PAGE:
"Call the Shabbat a delight"—Isaiah 58:13.
On the weekly Shabbat (Sabbath), we rise above the workweek’s distractions and frustrations, and focus on higher goals, such as G-d and family. We delight in the Shabbat by partaking of three meals, when families can bond and be inspired. The first two – Friday night and Shabbat lunch – are lavishly prepared, with sumptuous foods and special dishes. The third, taken towards Shabbat's end, is usually a lighter repast.
The table is bedecked with an elegant tablecloth, Shabbat candles, the "special" dishes, and two covered challahs. The first two meals open with the kiddush, recited over a cup of wine.
After the kiddush, ritually wash your hands for bread. The head of the household takes the challahs, scores one of them with a knife, says the Hamotzie blessing, and slices a loaf. Everyone eats a piece of challah dipped in salt.
Splurging on the Shabbat meals is a virtue. It's a mitzvah to indulge in fine wine and tender meatSplurging on the Shabbat meals is a virtue. It's a mitzvah to indulge in fine wine and tender meat.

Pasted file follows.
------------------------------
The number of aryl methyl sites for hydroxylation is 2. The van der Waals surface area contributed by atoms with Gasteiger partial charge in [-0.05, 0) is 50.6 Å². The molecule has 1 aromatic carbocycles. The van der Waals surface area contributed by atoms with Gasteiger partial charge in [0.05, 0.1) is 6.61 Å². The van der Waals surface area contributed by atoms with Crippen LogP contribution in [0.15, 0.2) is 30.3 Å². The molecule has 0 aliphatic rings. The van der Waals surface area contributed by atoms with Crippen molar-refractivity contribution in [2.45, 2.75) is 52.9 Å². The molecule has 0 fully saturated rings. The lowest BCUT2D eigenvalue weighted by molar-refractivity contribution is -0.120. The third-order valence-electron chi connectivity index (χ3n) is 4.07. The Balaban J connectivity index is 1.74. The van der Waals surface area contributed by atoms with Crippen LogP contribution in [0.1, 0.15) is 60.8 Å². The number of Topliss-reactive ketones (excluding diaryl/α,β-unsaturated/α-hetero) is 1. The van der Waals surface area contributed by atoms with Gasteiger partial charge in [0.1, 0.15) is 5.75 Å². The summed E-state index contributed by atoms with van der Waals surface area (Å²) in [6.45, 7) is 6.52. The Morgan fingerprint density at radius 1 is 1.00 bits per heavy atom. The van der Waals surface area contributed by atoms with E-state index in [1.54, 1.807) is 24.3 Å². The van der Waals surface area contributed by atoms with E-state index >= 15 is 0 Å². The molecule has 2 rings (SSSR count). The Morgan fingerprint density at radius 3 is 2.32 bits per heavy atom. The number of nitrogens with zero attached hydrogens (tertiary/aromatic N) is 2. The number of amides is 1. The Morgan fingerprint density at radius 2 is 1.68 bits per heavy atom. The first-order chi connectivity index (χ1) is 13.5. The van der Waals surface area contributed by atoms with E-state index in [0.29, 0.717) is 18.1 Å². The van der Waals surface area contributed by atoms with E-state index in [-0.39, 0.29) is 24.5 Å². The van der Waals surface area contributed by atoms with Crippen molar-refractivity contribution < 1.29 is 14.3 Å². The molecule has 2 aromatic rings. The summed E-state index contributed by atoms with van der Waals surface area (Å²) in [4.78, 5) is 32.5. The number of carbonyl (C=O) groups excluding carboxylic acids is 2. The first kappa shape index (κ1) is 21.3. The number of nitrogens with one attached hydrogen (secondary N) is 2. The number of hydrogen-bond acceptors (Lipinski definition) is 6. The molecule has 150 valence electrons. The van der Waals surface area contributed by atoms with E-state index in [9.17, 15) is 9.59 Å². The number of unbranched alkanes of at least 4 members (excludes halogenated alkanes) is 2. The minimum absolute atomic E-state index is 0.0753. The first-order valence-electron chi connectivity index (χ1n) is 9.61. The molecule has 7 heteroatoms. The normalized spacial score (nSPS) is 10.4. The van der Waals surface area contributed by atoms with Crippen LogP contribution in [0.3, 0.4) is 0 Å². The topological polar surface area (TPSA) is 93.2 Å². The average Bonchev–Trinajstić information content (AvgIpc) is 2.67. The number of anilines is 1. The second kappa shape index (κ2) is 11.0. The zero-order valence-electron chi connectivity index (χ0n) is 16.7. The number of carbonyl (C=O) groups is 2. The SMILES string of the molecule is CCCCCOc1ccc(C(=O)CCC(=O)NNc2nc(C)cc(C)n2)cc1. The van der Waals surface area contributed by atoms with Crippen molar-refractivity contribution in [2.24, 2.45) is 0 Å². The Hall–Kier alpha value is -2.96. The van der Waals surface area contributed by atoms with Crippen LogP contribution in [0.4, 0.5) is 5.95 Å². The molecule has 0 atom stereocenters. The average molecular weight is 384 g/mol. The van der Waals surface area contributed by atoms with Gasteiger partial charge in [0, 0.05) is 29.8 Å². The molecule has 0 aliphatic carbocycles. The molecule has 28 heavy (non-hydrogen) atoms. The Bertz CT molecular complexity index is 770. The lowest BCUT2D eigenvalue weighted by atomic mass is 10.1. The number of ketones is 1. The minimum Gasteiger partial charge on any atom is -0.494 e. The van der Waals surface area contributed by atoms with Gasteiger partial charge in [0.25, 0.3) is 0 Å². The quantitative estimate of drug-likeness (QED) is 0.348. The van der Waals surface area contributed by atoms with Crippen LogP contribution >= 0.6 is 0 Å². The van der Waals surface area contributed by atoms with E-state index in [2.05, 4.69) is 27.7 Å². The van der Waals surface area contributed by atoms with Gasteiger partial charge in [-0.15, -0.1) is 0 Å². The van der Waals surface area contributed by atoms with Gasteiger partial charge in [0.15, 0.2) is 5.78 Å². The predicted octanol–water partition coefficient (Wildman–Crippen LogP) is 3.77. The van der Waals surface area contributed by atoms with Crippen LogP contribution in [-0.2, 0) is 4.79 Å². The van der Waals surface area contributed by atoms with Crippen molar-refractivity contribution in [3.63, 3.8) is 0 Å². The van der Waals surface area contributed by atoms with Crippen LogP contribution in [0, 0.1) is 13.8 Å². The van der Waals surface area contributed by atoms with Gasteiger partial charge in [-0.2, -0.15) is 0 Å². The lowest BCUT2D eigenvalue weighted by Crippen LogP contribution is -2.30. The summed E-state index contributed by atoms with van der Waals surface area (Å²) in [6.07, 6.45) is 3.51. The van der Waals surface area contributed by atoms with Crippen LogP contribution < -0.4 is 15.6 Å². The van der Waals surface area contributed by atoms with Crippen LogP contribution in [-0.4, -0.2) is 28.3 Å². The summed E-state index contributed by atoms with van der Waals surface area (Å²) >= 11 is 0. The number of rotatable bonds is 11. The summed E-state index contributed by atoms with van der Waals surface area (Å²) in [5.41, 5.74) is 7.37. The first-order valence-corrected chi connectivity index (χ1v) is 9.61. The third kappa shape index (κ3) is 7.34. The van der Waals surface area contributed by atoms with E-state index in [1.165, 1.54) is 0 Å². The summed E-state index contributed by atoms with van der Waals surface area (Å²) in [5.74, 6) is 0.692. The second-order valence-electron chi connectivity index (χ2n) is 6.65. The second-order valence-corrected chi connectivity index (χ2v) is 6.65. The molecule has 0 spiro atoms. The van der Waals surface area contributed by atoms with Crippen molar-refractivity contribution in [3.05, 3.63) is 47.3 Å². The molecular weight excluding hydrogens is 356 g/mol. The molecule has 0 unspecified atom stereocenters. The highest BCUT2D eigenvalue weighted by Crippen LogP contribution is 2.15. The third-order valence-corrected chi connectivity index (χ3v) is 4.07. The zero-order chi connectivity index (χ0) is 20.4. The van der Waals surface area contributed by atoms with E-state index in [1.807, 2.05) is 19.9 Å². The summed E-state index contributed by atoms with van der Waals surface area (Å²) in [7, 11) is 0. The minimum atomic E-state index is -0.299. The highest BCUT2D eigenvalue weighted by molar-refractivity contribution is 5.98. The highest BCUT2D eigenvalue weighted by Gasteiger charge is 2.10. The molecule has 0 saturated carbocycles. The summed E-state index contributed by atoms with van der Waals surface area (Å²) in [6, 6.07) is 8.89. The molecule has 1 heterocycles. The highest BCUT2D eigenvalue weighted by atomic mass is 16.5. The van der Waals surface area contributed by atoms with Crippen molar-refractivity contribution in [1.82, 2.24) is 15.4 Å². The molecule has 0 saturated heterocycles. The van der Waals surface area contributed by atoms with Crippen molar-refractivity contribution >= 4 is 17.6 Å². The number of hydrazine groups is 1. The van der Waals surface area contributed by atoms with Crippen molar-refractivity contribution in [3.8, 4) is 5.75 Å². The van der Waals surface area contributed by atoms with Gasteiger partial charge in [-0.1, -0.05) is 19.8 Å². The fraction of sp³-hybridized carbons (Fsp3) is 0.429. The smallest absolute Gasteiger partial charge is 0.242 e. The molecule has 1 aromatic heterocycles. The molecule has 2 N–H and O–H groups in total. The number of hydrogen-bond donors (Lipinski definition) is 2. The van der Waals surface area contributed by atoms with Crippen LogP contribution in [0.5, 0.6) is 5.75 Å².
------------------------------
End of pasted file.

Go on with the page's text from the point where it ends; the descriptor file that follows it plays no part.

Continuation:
The traditional Shabbat meal is multi-coursed, and includes fish, soup, meat or poultry, and side dishes. (Serve fish and meat/poultry as separate courses, on separate cutlery and dishes.) For the lunch meal, it is customary to eat "cholent," a casserole-like dish prepared before Shabbat and kept warm overnight on the stove.
Song and Inspiration:
Enjoy quality family time. Get caught up in singing spirited Jewish songs. The special, holy feeling they imbue is indescribable. Share words of Torah. Prepare a thought for discussion, perhaps something on the week's Torah reading. Capture your children's imagination with a Jewish story.
Conclude with Grace After Meals.
- Want an invite to a Shabbat meal? Your local Chabad rabbi will be happy to accommodate you!
- Conclude all cooking and baking before Shabbat, and certain types of food preparation are regulated on Shabbat, too.